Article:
As the delta variant continues to impact supply chains and everyday business, now more than ever it is important to understand international roadblocks and how to detour from them. Many companies are experiencing significant shipping delays due to factory and port closures, and country lockdowns. These factors, in turn, have more than doubled international containerized freight costs and provoked production and supply chain delays and shortages for many companies.

According to data from Panjiva, the cost of shipping into the U.S. through April surged 207% over a year earlier.[1]

The global pandemic has created both unforeseen challenges and opportunities. Business of all sizes are now leaning more heavily on traditional trade finance instruments like letters of credit to reduce risks.

Is It Time To Reassess and Restructure Your Overseas Vendors and Supply Chain Dependencies:

One strategy for avoiding costly delays is to relocate segments of your companies’ supply chain that are operating in areas across the globe or in areas of high risk. Since early 2020, the pandemic has caused imbalances in production and demand of goods due to the unique lockdown structure and timing of reopening for each country. These challenges have led to shipping container shortages and port congestion or even worse, closure. Like the effects of the Suez Canal blockage in March of 2021, the Meishan terminal at the Ningbo-Zhoushan Port, the third busiest container port in world, recently shut down for weeks after a dock worker tested positive for Covid-19. These shutdowns have created timely and costly delays that are not reported to improve until the end of 2022. While costs are projected to remain high, now might be the time to diversify your supply chain location or consider alternative shipping methods such as air freight where possible.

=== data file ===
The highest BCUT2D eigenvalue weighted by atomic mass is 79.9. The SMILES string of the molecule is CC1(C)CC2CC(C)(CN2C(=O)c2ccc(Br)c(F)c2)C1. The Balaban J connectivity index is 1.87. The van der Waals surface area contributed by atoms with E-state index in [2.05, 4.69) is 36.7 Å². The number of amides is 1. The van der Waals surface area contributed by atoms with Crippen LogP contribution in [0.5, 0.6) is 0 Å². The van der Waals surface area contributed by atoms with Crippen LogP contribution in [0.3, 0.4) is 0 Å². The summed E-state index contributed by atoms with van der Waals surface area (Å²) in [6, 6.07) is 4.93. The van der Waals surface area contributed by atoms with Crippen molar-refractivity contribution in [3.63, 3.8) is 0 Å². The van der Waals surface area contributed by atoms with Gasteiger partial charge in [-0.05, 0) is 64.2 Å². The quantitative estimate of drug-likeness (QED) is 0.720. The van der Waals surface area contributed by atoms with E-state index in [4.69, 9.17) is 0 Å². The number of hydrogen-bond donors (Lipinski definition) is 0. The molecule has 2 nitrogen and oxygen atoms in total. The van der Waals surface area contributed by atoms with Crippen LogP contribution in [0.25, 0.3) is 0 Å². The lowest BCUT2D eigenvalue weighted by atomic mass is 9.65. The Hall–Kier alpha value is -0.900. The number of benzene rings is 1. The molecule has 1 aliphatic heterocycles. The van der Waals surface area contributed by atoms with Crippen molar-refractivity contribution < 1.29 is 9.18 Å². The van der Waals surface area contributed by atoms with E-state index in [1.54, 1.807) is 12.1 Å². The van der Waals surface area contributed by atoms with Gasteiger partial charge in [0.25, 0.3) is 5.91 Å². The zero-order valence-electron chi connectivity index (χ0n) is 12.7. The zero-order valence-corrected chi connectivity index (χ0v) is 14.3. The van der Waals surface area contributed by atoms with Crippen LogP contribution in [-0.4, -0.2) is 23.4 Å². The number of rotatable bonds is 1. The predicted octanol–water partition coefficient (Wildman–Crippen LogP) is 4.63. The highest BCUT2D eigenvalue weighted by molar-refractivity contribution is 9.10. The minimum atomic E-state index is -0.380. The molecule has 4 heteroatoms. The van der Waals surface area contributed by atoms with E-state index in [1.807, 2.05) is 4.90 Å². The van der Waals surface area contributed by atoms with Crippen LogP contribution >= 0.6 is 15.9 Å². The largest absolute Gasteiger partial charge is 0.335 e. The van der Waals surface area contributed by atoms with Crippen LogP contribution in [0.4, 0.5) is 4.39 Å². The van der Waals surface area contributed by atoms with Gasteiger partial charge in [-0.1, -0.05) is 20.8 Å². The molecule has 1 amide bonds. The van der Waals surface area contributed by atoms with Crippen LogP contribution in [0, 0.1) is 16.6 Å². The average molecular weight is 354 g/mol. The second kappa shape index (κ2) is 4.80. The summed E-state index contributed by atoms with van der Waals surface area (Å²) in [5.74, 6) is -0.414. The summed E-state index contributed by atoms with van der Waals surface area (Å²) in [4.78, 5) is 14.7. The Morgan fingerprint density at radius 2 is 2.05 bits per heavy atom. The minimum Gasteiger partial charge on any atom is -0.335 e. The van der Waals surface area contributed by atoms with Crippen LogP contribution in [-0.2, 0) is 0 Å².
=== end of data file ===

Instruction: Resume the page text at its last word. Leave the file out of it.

Best Practices in Assessing the Resiliency of Your Supply Chain:

The following are key questions to review when evaluating your supply chain during these turbulent times:

  • Do you conduct regular 'informal' interaction and discussions with your key suppliers? With the global pandemic, companies should consider more formalized reviews of supplier relationships, production facilities, logistics routes and other key supply chain challenges.
  • Do you have an early warning system for issues within supply chains?
  • Do you have a fully prepared and tested business continuity plan?
  • Do you understand and monitor supplier's exposure to the physical risks associated with climate risk, i.e. risk of disruptive weather events? These challenges are not just overseas: Ports in the Gulf of Mexico have been recently closed due to the impact of hurricane Ida, creating devastating losses for US farm exports.
  • Do you have risk mitigation against defective goods or non-delivery issues in place?
  • Can you rapidly switch production to alternative sites?
  • Do you maintain a healthy list of alternative suppliers operating within your industry?
  • Do you have backup plans to rapidly switch logistics and distribution routes to adapt to market demands and developments? Are they near shore?
  • Do you manage your financial exposure to counterparties, countries and banks using trade finance instruments?

Modify Payment Terms and Improve Cash Flow Position:

During these uncertain times when delays and high shipment costs are all too common, negotiate payments terms with your supplier or buyer. Ask for longer payments terms to improve your cash position while the shipment is delayed. Another method to improve short term liquidity is to establish separate payment terms for domestic and international transactions. If you are the exporter, consider establishing a trade spend incentive. Grant your buyer longer payment terms in exchange for larger orders.

Why Letters of Credit Now?

As the pandemic has disrupted supply chains and in result strained relationships between trade partners, now is the time to explore Letters of Credit and how they mitigate risk. As an importer, consider issuing a commercial letter of credit to act as a safer alternative to Cash in Advance payments. A commercial letter of credit can also incent timely shipment since payment is not sent by the bank to the supplier until proof of shipment is presented.

Letters of credit can also be a cash flow solution for the exporter. Exporters looking to improve their cash flow can offer their buyer’s relief with payment terms but can still receive payment at shipment by discounting the LC. Learn more about other Letter of Credit options such as confirmation in our latest article here.